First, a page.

“Remarkably for a country which has suffered two decades of conflict, living standards have slowly improved. Somalia remains poor in relation to most African countries, but its economy and its people have found ways to get by without a government.”

          You were “speechless” thinking that I was ignoring the very real suffering of the Somali people. However, you ignored the fact that I started the next sentence with the word “Seriously” showing that I was just replying to your cheeky suggestion and not in fact recommending Somalia as any model.

          Finally you were truly amazed that I suggested that “adding an institution claiming a monopoly on the use of physical force and violence will only tend to make matters worse.” You concluded by intimating that without government we would have lynch law. However, you ignore the fact that until Brown versus Board of Education in 1954, segregation, which encouraged lynch law, was enforced by the U.S. government. You also ignore the fact that nowadays business is contracted around the world among parties from all countries. Although there is neither a world government, nor a world court, businesses don’t go to war with each other over contract disputes. The reason they don’t is that parties to international transactions usually select in advance the dispute settlement mechanism they prefer from among the many options available to them. Few choose trial by combat. It is too expensive and unpredictable. Many elect to submit their disputes to the London Commercial Court, a British court known for the commercial expertise of its judges and its speedy resolution of cases that non-British parties may use for a fee. Others subscribe to companies such as the American Arbitration Association that provide mediation and arbitration services. Most do whatever they can to avoid becoming enmeshed in the coils of the courts provided by the federal and state governments of the US which move at a glacial pace and provide relatively unpredictable results. The evidence suggests that international commercial law not only functions quite well without government courts, it functions better because of their absence.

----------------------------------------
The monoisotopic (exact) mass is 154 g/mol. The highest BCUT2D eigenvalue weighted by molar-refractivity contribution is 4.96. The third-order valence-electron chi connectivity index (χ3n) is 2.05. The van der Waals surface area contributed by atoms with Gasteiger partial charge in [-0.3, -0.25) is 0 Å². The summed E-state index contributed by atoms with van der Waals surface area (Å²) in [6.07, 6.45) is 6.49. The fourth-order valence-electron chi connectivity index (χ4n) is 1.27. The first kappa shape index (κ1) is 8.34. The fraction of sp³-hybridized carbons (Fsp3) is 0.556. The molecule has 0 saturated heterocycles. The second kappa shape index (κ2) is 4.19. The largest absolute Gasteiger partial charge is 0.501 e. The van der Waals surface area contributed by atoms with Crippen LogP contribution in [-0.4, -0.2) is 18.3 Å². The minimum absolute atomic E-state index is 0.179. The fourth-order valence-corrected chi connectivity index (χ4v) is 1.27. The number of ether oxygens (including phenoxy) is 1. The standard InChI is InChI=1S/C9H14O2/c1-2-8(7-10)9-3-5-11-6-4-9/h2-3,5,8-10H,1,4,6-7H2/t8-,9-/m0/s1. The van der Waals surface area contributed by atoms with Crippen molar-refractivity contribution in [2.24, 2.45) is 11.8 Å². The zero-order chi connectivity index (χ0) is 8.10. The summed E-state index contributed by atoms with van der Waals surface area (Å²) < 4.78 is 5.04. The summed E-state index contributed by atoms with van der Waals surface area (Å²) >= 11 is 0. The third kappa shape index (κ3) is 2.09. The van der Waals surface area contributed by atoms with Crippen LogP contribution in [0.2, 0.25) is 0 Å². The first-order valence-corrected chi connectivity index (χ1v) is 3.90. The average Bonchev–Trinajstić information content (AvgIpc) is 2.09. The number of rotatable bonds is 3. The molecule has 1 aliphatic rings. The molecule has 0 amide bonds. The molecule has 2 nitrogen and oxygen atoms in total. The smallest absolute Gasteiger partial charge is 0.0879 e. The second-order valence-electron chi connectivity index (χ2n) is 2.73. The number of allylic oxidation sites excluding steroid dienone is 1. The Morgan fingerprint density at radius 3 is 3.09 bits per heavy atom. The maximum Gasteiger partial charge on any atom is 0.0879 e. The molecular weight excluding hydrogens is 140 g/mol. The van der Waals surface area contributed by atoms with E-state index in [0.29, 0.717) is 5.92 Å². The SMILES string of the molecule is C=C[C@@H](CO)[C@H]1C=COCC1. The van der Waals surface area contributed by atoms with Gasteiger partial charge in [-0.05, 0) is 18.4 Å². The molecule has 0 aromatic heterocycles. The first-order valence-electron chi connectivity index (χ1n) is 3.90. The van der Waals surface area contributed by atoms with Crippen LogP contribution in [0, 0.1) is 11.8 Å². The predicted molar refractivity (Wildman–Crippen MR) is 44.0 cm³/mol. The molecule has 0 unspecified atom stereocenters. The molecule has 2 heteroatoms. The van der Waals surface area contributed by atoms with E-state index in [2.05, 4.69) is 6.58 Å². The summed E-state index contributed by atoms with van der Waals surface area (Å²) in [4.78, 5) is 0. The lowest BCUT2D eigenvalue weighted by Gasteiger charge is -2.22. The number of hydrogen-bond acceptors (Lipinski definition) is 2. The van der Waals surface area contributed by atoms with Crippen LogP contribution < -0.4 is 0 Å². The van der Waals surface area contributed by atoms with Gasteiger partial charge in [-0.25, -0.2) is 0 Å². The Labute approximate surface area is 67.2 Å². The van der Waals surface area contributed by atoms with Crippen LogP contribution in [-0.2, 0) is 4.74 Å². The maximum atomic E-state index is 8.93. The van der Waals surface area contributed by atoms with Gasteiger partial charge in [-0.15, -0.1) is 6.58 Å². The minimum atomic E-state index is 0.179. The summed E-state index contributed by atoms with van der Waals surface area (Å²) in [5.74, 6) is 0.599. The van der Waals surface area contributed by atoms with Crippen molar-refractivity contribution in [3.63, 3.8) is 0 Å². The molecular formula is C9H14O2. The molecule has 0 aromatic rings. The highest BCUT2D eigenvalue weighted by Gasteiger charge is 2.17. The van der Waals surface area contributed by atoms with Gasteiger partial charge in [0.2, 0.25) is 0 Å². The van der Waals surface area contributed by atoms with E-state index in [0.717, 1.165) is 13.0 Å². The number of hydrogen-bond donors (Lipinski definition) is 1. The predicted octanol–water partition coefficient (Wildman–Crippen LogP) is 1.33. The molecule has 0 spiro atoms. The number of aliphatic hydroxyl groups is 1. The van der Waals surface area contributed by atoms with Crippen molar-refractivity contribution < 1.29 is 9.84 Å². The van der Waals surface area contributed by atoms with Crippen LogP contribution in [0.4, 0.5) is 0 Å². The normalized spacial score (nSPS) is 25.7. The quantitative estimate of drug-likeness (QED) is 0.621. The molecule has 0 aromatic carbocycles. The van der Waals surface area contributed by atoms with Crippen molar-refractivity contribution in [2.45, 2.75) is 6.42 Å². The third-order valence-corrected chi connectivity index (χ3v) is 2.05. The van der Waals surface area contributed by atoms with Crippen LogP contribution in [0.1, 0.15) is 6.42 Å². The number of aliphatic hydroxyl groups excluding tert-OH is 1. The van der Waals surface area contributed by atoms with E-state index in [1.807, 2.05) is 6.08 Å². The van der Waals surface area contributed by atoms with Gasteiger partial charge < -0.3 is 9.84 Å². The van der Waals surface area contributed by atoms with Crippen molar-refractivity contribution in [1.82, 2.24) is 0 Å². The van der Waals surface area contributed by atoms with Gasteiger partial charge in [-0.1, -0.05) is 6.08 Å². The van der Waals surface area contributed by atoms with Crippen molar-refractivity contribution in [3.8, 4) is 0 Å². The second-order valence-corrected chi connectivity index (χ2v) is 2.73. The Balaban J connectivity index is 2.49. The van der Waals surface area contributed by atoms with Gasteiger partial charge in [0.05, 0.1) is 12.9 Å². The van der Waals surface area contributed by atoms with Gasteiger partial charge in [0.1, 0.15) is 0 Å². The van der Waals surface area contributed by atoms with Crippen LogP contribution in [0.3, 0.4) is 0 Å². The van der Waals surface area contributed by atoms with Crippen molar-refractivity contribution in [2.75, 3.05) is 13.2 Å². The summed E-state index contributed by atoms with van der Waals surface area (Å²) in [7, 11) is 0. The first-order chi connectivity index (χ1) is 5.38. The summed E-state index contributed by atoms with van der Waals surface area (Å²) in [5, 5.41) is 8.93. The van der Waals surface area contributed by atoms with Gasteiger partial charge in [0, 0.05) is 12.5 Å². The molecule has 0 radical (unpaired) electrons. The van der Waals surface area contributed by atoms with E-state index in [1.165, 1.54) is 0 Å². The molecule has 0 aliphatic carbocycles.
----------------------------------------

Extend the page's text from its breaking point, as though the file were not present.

Mikels, I have enjoyed this discussion as I have others with you, but I’m sure you will agree it has taken us far from the original subject of the post. If you wish I will let you have the last word but then I will close the thread. Thank you once again for being willing to engage with me.